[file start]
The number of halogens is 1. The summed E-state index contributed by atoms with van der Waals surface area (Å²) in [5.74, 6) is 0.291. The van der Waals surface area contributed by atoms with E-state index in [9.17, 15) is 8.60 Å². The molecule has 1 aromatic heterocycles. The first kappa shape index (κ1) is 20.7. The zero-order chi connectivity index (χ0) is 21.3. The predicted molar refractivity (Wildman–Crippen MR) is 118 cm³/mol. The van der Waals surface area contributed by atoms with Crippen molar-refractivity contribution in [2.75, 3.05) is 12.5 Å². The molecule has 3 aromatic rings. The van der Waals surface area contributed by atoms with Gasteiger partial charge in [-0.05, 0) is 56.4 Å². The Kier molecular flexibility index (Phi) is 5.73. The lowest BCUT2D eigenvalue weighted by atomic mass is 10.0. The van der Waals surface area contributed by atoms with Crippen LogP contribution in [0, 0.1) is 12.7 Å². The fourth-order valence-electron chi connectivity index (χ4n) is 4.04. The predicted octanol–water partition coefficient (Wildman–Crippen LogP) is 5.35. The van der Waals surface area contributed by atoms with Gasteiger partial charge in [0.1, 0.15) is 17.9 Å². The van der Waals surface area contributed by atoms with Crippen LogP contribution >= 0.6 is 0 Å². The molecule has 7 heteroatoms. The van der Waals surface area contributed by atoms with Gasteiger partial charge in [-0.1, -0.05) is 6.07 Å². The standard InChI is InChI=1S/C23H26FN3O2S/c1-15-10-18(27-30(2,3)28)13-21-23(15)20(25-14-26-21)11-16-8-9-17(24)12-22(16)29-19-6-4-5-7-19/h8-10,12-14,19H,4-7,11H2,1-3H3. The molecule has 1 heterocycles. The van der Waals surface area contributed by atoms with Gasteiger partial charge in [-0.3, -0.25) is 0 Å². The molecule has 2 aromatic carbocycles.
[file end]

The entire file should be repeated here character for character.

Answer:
The number of halogens is 1. The summed E-state index contributed by atoms with van der Waals surface area (Å²) in [5.74, 6) is 0.291. The van der Waals surface area contributed by atoms with E-state index in [9.17, 15) is 8.60 Å². The molecule has 1 aromatic heterocycles. The first kappa shape index (κ1) is 20.7. The zero-order chi connectivity index (χ0) is 21.3. The predicted molar refractivity (Wildman–Crippen MR) is 118 cm³/mol. The van der Waals surface area contributed by atoms with Crippen molar-refractivity contribution in [2.75, 3.05) is 12.5 Å². The molecule has 3 aromatic rings. The van der Waals surface area contributed by atoms with Gasteiger partial charge in [-0.05, 0) is 56.4 Å². The Kier molecular flexibility index (Phi) is 5.73. The lowest BCUT2D eigenvalue weighted by atomic mass is 10.0. The van der Waals surface area contributed by atoms with Crippen LogP contribution in [0, 0.1) is 12.7 Å². The fourth-order valence-electron chi connectivity index (χ4n) is 4.04. The predicted octanol–water partition coefficient (Wildman–Crippen LogP) is 5.35. The van der Waals surface area contributed by atoms with Gasteiger partial charge in [0.1, 0.15) is 17.9 Å². The van der Waals surface area contributed by atoms with Crippen LogP contribution >= 0.6 is 0 Å². The molecule has 7 heteroatoms. The van der Waals surface area contributed by atoms with Gasteiger partial charge in [-0.1, -0.05) is 6.07 Å². The standard InChI is InChI=1S/C23H26FN3O2S/c1-15-10-18(27-30(2,3)28)13-21-23(15)20(25-14-26-21)11-16-8-9-17(24)12-22(16)29-19-6-4-5-7-19/h8-10,12-14,19H,4-7,11H2,1-3H3. The molecule has 1 heterocycles. The van der Waals surface area contributed by atoms with Gasteiger partial charge in [-0.3, -0.25) is 0 Å². The molecule has 2 aromatic carbocycles.